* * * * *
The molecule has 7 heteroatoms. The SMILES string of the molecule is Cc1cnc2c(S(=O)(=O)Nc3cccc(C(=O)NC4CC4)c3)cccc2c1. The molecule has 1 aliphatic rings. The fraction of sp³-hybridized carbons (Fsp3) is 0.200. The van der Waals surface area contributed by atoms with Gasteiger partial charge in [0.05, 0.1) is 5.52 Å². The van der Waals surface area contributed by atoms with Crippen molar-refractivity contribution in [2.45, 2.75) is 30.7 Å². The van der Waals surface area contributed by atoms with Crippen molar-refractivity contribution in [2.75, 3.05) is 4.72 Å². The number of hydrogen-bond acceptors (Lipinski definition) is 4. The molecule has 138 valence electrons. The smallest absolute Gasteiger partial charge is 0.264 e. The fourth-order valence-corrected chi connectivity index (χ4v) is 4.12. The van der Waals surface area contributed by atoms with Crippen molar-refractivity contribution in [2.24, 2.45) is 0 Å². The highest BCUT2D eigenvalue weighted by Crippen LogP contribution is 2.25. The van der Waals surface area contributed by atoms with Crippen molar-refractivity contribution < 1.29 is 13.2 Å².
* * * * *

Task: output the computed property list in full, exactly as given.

The molecule has 7 heteroatoms. The SMILES string of the molecule is Cc1cnc2c(S(=O)(=O)Nc3cccc(C(=O)NC4CC4)c3)cccc2c1. The molecule has 1 aliphatic rings. The fraction of sp³-hybridized carbons (Fsp3) is 0.200. The van der Waals surface area contributed by atoms with Gasteiger partial charge in [0.05, 0.1) is 5.52 Å². The van der Waals surface area contributed by atoms with Crippen molar-refractivity contribution in [2.45, 2.75) is 30.7 Å². The van der Waals surface area contributed by atoms with Crippen molar-refractivity contribution in [2.75, 3.05) is 4.72 Å². The number of hydrogen-bond acceptors (Lipinski definition) is 4. The molecule has 138 valence electrons. The smallest absolute Gasteiger partial charge is 0.264 e. The fourth-order valence-corrected chi connectivity index (χ4v) is 4.12. The van der Waals surface area contributed by atoms with Crippen molar-refractivity contribution in [2.24, 2.45) is 0 Å². The highest BCUT2D eigenvalue weighted by Crippen LogP contribution is 2.25. The van der Waals surface area contributed by atoms with Crippen molar-refractivity contribution < 1.29 is 13.2 Å².